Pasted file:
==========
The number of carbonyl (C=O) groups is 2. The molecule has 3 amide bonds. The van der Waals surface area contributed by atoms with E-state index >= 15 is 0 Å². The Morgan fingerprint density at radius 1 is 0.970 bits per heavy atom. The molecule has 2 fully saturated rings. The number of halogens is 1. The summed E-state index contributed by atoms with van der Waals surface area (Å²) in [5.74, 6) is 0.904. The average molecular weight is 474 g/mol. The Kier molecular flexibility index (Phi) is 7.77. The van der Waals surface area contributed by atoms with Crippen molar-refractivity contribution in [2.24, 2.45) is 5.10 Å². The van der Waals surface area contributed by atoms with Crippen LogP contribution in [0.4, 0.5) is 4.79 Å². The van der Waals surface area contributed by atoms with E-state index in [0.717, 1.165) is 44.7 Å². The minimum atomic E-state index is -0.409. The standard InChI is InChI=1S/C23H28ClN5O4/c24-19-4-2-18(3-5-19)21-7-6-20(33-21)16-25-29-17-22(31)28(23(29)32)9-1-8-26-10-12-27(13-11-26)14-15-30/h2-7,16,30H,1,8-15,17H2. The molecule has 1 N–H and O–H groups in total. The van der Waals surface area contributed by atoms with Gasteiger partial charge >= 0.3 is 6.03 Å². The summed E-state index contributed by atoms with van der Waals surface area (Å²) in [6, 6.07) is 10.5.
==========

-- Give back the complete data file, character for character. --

The number of carbonyl (C=O) groups is 2. The molecule has 3 amide bonds. The van der Waals surface area contributed by atoms with E-state index >= 15 is 0 Å². The Morgan fingerprint density at radius 1 is 0.970 bits per heavy atom. The molecule has 2 fully saturated rings. The number of halogens is 1. The summed E-state index contributed by atoms with van der Waals surface area (Å²) in [5.74, 6) is 0.904. The average molecular weight is 474 g/mol. The Kier molecular flexibility index (Phi) is 7.77. The van der Waals surface area contributed by atoms with Crippen molar-refractivity contribution in [2.24, 2.45) is 5.10 Å². The van der Waals surface area contributed by atoms with Crippen LogP contribution in [0.4, 0.5) is 4.79 Å². The van der Waals surface area contributed by atoms with E-state index in [0.717, 1.165) is 44.7 Å². The minimum atomic E-state index is -0.409. The standard InChI is InChI=1S/C23H28ClN5O4/c24-19-4-2-18(3-5-19)21-7-6-20(33-21)16-25-29-17-22(31)28(23(29)32)9-1-8-26-10-12-27(13-11-26)14-15-30/h2-7,16,30H,1,8-15,17H2. The molecule has 1 N–H and O–H groups in total. The van der Waals surface area contributed by atoms with Gasteiger partial charge >= 0.3 is 6.03 Å². The summed E-state index contributed by atoms with van der Waals surface area (Å²) in [6, 6.07) is 10.5.